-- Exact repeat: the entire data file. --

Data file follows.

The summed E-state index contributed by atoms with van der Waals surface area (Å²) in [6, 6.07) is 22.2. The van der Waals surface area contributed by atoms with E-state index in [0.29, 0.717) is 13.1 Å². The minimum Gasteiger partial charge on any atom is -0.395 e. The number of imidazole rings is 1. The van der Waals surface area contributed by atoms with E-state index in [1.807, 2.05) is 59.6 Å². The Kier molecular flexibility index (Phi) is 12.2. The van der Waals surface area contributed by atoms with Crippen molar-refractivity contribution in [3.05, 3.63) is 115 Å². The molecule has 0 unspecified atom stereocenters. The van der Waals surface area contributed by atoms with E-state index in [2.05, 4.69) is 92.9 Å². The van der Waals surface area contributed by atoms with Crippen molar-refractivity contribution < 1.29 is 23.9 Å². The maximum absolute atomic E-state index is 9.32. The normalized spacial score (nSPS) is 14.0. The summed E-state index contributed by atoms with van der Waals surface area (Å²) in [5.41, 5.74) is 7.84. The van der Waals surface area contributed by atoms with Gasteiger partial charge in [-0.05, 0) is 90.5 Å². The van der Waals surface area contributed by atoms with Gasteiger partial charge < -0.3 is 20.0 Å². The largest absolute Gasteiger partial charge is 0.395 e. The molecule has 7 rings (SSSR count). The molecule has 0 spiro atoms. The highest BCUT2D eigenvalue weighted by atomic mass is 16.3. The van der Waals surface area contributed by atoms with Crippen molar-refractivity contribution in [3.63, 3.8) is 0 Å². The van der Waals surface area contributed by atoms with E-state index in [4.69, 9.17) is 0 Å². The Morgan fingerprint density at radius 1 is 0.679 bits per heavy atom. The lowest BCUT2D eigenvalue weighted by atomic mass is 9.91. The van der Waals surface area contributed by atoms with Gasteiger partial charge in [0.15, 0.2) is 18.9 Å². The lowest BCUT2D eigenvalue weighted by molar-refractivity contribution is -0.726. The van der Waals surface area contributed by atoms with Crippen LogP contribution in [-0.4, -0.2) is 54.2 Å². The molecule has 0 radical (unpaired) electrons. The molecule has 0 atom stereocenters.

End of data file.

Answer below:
The summed E-state index contributed by atoms with van der Waals surface area (Å²) in [6, 6.07) is 22.2. The van der Waals surface area contributed by atoms with E-state index in [0.29, 0.717) is 13.1 Å². The minimum Gasteiger partial charge on any atom is -0.395 e. The number of imidazole rings is 1. The van der Waals surface area contributed by atoms with E-state index in [1.807, 2.05) is 59.6 Å². The Kier molecular flexibility index (Phi) is 12.2. The van der Waals surface area contributed by atoms with Crippen molar-refractivity contribution in [3.05, 3.63) is 115 Å². The molecule has 0 unspecified atom stereocenters. The van der Waals surface area contributed by atoms with E-state index in [2.05, 4.69) is 92.9 Å². The van der Waals surface area contributed by atoms with Crippen molar-refractivity contribution < 1.29 is 23.9 Å². The maximum absolute atomic E-state index is 9.32. The normalized spacial score (nSPS) is 14.0. The summed E-state index contributed by atoms with van der Waals surface area (Å²) in [5.41, 5.74) is 7.84. The van der Waals surface area contributed by atoms with Gasteiger partial charge in [-0.05, 0) is 90.5 Å². The van der Waals surface area contributed by atoms with Gasteiger partial charge < -0.3 is 20.0 Å². The largest absolute Gasteiger partial charge is 0.395 e. The molecule has 7 rings (SSSR count). The molecule has 0 spiro atoms. The highest BCUT2D eigenvalue weighted by atomic mass is 16.3. The van der Waals surface area contributed by atoms with Crippen molar-refractivity contribution in [3.63, 3.8) is 0 Å². The van der Waals surface area contributed by atoms with E-state index in [4.69, 9.17) is 0 Å². The Morgan fingerprint density at radius 1 is 0.679 bits per heavy atom. The lowest BCUT2D eigenvalue weighted by atomic mass is 9.91. The van der Waals surface area contributed by atoms with Gasteiger partial charge in [0.15, 0.2) is 18.9 Å². The lowest BCUT2D eigenvalue weighted by molar-refractivity contribution is -0.726. The van der Waals surface area contributed by atoms with Crippen LogP contribution in [-0.4, -0.2) is 54.2 Å². The molecule has 0 radical (unpaired) electrons. The molecule has 0 atom stereocenters.